A CRIME CULT-CLASSIC: THE HIT (1984)

 

Paco de Lucía, the internationally renowned flamenco guitarist, is dead at the age of 66. While Daily Grindhouse is not generally a venure intended for the appreciation of world music, we remember him today for his work on the 1984 cult film THE HIT, for which he provided such striking music. Below is a piece I wrote at an earlier date about a movie that deserves a million eyes on it.

 

THE HIT (1984)

 

THE HIT is a British gangster film from 1984, an early effort from Stephen Frears, who has an impressively diverse filmmaking resume — he most recently directed this past year’s PHILOMENA, with Judi Dench! — but Frears is arguably at his very best with unsparing crime movies like this one. See also: THE GRIFTERSDIRTY PRETTY THINGS. I mean it! See them! Unsparing crime films all.

 

JOHN HURT

 

And the British gangster film tradition is a particularly unsparing one.  From GET CARTER (1971) to SEXY BEAST (2000) to IN BRUGES (2008) and before and after, British cinema is littered with the smoldering impressions left by the violent and blackly hilarious entries in this most nihilistic genre.  American noir has a lot more in the way of conflicted anti-heroes and desirable femme fatales; the British counterparts are generally much meaner and nastier. In a great way, of course.

 

GIT

 

Case in point: THE HIT brings to mind the plot of THE KILLERS (both the 1946 & 1964 versions), where two hitmen, an older and a younger, track down a man who they find out – to their shock – is actually ready to die.  Those classic American movies, however, were more fatalistic, romantic.  In THE HIT, the man slated for death is upbeat, beatific, confusing, and comically infuriating in the face of certain death.

 

THE HIT

 

Terence Stamp is delicious in the role.  American audiences still and always know him best as General Zod from the Christopher Reeve SUPERMAN movies, but he’s had a long and fascinating career and this is by far one of his most interesting roles.  This role is especially interesting in contrast to Stamp’s performance as a British gangster wreaking vengeance across Los Angeles, in Steven Soderbergh’s 1999 crime film THE LIMEY. Here, he plays a mobster who is hidden away in Spain for ten years after informing on his deadly ex-buddies.  His life in Spain is apparently idyllic, but when it is violently interrupted, and he is kidnapped and brought to the two hired killers who in turn take him on a road trip to Paris where he is due for long-awaited revenge and execution, he seems to be entirely at peace with his fate.  His mysterious smile confounds and unhinges his abductors. Until things change.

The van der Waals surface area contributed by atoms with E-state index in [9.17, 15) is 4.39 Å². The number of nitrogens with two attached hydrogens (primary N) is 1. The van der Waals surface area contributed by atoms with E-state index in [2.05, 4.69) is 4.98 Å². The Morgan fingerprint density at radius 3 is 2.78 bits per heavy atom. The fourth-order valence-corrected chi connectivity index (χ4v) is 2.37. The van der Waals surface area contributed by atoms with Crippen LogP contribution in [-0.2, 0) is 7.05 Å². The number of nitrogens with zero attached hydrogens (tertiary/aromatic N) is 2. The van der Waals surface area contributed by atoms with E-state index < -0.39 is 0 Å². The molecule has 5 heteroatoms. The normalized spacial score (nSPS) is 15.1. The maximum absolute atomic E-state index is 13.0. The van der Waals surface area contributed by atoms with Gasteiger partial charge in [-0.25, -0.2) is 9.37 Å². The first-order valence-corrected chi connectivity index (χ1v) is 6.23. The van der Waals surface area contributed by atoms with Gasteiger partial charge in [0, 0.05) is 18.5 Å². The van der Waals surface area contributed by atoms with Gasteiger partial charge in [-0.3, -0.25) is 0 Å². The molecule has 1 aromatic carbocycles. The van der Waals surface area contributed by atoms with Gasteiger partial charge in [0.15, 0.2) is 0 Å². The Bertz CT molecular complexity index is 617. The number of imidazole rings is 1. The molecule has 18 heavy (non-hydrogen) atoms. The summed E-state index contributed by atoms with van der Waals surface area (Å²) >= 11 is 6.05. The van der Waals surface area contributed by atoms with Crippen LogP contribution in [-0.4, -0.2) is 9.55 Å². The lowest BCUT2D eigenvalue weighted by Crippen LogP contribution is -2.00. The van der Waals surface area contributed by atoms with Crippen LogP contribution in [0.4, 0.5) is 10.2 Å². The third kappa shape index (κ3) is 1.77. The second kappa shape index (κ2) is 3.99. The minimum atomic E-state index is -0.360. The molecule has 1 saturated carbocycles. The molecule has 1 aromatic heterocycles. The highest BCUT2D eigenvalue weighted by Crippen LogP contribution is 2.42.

THE HIT

 

The two killers are played by John Hurt, the journeyman actor who’s been in everything from the original ALIEN to the most recent INDIANA JONES movie, and a then-young Tim Roth, whose greatness probably needs no citation (though I promise you that Tarantino saw this movie at some point, before casting RESERVOIR DOGS).  The relationship between the two characters plays on audience expectations of the young, trigger-happy maniac versus the older, more professional, more dangerous veteran.  Hurt plays his role with a skeletal, removed creepiness — everything’s under the surface with this guy — while Roth livens things up with a Johnny Rotten gleefulness.  The interaction of these two with the zen-like Stamp is funny and scary, usually at the same time.

 

KNEEL

 

For those who are swayed by such things: you may like to know that the trio is also joined for much of the movie by an insanely voluptuous young Spanish woman, played by Laura Del Sol, who looks like eye candy but has a lot more to do with the black heart of the story than one might initially expect.

 

LAURA DEL SOL

 

THE HIT is laudably simple, at least in terms of plot; its unusual appeal is in its twisted morality, and in the unique details and stylistic flourishes along the way.  Rather than describe it any further, I’d love to just compliment the smart script by Peter Prince, the smooth photography courtesy of Mike Molloy, the opening titles guitar riff by Eric Clapton and the ensuing flamenco score by Paco De Lucia, and the overall triumphant orchestration of a tricky tone by Frears, and then I’d just send all interested parties to see the movie for themselves. Go on, git!

 

TILTING AT WINDMILLS

 

 

THE HIT is available on DVD thanks to The Criterion Collection, which is at its best when finding somewhat-buried treasures to bring to light.

 

 

 

 

@jonnyabomb

 

 

 

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